Chicken noodle soup does wonders for respiratory illnesses. I made this soup on Friday and this one BLEW my mind it was so good. It consists of my homemade chicken broth, roasted chicken, egg noodles(bought at an Asian Market), mushrooms, onions, celery, garlic, fennel, red pepper, jalepeno pepper, and spices including turmeric and ginger. Do I really need to tell you why this soup is so nutritious? If you don’t know, look up the amazing wonders of each of the ingredients I listed. I have a big bowl of leftovers to carry me through a few more days.

When you need a spoon and a fork for your soup, then you’ve done good. LPC
Triple berry yogurt parfait April 2020. LPC

Gut health is so important because it impacts so many other areas of health that you wouldn’t think are connected to your gut. I’m no nutritionist, but I’ve learned there are many benefits to probiotics. And plain, organic greek yogurt is my favorite food for probiotics. I defrosted about 1/4 cup of frozen mixed berries, added a dab of maple syrup, a packet of stevia, and topped with organic granola. This parfait certainly gave my immune system a boost.

Sausage, squash, spinach, and peppers medley April 2020. LPC

The nutritional benefits of powerhouse greens and fresh produce in general is almost endless. I strive to eat mostly plant based foods. I was craving spinach and remembered I still had some beautiful organic yellow squash to add. This dish also has red peppers which contain more Vitamin C than an orange, and onions, garlic, tomato paste, chicken broth, and spices. This could be eaten with rice, quinoa, grits, or with no side at all. It could also easily become a vegan dish by omitting the sausage, adding extra greens and/or squash, and using vegetable broth or water.

Mango orange green smoothie April 2020. LPC

Of course, I drink a daily green smoothie, but when I’m particularly under the weather, I load up on produce with high concentrations of Vitamin C. In this batch, which produced 3 mason jars of smoothies, I added 2 cups of dethawed mangos, frozen bananas, an orange, chia seeds, flax seeds, collagen powder, ginger, almond milk, and organic spinach. My appetite was low today, but sipping on this green smoothie in the morning ensured I was hydrated and getting some nutrition. Drinking out of my cute owl jar also made me feel better.🦉

Cod sauteed with spinach April 2020. LPC

My main two choices for hearty fish are cod and salmon. I buy them fresh in large packs at Costo, then I portion and freeze in ziplock bags. We were done cooking and eating our Easter meal around lunch time. For dinner, I ate half of the portion of cod pictured above. I needed a good source of protein and Omega 3s and this cod is packed with both.

Hydration (water and teas) and sleep are a couple of other areas I’m also focusing on. I might be sick, but I’m doing all I can to get better. I’m looking forward to feeling better really soon.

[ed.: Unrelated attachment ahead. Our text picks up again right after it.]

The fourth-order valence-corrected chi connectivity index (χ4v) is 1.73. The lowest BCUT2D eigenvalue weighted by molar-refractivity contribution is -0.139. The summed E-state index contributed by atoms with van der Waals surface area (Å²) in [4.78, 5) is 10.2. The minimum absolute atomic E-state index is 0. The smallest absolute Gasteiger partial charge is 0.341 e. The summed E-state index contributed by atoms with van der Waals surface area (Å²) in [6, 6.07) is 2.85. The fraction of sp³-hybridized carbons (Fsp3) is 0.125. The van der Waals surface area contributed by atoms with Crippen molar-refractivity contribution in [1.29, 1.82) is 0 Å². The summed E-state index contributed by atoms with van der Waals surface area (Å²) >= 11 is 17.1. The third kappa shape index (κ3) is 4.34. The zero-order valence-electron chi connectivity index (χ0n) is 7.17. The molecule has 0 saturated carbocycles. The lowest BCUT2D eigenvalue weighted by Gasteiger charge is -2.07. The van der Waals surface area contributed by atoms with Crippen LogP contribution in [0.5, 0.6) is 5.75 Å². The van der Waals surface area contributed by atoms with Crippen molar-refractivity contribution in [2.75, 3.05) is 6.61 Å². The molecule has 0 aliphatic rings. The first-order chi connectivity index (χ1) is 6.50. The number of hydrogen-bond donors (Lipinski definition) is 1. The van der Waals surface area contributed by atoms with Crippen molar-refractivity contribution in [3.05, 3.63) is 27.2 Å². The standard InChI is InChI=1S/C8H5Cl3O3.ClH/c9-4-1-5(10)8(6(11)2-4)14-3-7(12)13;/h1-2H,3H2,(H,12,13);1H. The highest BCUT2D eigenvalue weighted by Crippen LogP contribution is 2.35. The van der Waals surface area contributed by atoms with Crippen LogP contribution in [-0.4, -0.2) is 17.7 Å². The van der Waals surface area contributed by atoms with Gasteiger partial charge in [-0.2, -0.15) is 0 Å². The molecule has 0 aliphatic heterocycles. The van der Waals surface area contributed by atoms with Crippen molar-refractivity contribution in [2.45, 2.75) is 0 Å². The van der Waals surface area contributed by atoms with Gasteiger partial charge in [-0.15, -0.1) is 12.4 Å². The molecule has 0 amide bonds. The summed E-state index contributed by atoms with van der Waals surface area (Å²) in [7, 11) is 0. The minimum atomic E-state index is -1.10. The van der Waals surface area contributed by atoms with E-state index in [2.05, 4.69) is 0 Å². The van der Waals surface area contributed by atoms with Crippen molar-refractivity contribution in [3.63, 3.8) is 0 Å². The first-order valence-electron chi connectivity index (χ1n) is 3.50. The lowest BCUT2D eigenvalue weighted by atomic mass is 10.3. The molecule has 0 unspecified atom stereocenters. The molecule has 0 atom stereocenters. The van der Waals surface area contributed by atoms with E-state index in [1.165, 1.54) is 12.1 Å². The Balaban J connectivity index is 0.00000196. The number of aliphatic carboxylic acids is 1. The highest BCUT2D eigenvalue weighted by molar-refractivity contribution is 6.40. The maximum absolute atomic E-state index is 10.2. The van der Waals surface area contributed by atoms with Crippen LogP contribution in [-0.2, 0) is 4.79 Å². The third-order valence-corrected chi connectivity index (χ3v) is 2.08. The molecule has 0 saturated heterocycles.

What are you cooking this week? What are your favorite healing foods?

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Cooking in the midst of ‘shelter in place’

I was made for this pandemic. As a breast cancer survivor, I believe I’ve already faced the most horrific news anyone could bare. And I survived it along with treatment. As the bread winner in my household for a couple of years, I’ve been diligent about planning our grocery shopping and meals within a budget. We will survive this COVID-19 pandemic.

I’m not gonna lie: it is a little unnerving to see empty shelves at the grocery store. There’s certainly a new normal of buying what you can find. Grocery shopping is like a scavenger hunt now. The brand of flour I like is not on the shelf. In fact, there is no flour on the shelf, except at Costco. Items that you take for granted are gone. Lysol wipes, toilet paper, paper towels, kleenex, hand sanitizer (I barely used the stuff) are the highest commodities right now. Of the items noted, last week I was only able to find paper towels.

Our Grocery Cart at Costco 3-31-2020. LPC

Our grocery shopping strategy was different for April. I decided to do most of my shopping at Costco having gotten a peak at the grocery store shelves in our neighborhood stores. Empty shelves is the theme. I have the storage capacity to stock up on freezer items and pantry staples, so I took advantage. We purchased extra food. I do this type of shopping every month, so it’s not new to me. I’m just thankful I can do it.

For those who follow my site, you know I mostly cook homemade meals. Our household budget doesn’t allow much room for eating out, so we’re not missing much with the restaurants being closed for dining. However, I’m sad for all of the people who have lost their jobs, especially those in the restaurant and hospitality industries. There are many people who have lost their jobs in other industries also.

Chicken salad on naan. LPC
Sunday dinner 4-5-2020: Chunky potato soup and chicken salad. LPC

In uncertain times like these, I hone into doing what brings me joy such as cooking. I love feeding my family. My son asked me last week to make chicken salad. He actually wanted me to buy canned chicken. I was like, “NOOOO!!! Are you kidding me! I don’t make my chicken salad with canned chicken.”